Motor run!

Sean McGrath

Joy Ride

Directed by John Dahl

(Paul Walker, Steve Zahn, Leelee Sobieski, Jessica Bowman)

Rated: R


Serenity is often found on the open road. A couple Hostess fruit pies and a full tank of gas is all one really needs to embrace America’s bounty. Using the desolation and strangeness of America’s cross country throng of highways, Joy Ride brings the thriller genre to the road.

Fuller (Steve Zaun) and Lewis (Paul Walker) have to get from Wyoming to New Jersey. There’s one snag, a psychopathic killer is chasing them and he’s as crazy as a barrelful of Ebola monkeys. Because e-mail or blood-inked letters are too slow, the fellas and the killer communicate via CB radio. After picking up Lewis’s love interest Venna (LeeLee Sobieski) in Colorado, the three embark on their “joy ride” hounded by our resident bad guy, “Rusty Nail.”

Director John Dahl is adept with the camera and quite a reputable name for a film of this nature. His Rounders and The Last Seduction were films that brought a stylistic darkness to well-acted stories.

At first glance, Joy Ride is saturated with all the makings of the teen-horror flick of recent. Yet Joy Ride is a good time, if you let it be. Attacking its plausibility (especially with the Lex Luthor-esce genius Rusty Nail displays) is cause for misery as the film will live or die with the audience’s ability to accept it unquestionably.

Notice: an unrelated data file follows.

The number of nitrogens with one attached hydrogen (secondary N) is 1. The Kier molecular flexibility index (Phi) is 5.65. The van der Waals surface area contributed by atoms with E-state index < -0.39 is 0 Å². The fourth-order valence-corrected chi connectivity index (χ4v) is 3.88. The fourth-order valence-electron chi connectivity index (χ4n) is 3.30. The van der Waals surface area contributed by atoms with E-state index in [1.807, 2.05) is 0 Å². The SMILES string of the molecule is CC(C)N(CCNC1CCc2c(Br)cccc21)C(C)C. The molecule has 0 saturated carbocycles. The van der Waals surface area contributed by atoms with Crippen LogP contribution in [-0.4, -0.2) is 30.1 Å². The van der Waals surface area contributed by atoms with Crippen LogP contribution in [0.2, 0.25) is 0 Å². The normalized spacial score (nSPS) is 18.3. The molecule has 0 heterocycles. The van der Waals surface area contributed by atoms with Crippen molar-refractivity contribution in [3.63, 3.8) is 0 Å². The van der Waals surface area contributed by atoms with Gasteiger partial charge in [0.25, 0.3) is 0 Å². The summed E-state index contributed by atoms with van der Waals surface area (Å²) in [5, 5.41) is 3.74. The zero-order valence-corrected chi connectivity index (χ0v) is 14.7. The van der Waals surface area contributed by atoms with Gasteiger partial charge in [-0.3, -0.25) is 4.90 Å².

Ultimately, this movie owes its soul to Steve Zahn. This guy is a definite force to be reckoned with. Zahn simply outshines every other aspect in the film, bringing his unique and hilarious delivery to an otherwise flat script. If given only a Rubik’s cube and a turkey sandwich, Zahn could do something worth eight bucks. This guy stands out as one of the top five most likable and comical screen presences in Hollywood today.

Joy Ride shares a lot with Spielberg’s 1971 flick, Duel, adding the aspect of a constant stream of conversation between hunter and hunted. The idea of a killer having the liberties, and therefore the wicked maneuverability, is somewhat much more chilling than those who prey on big-breasted college girls from within a small community. Joy Ride is in one sense “a popcorn movie,” yet with much more distinguishable features that raise it to a higher playing field (thanks to Mr. John Dahl and your highness and mine, Mr. Steve Zahn).

-Sean McGrath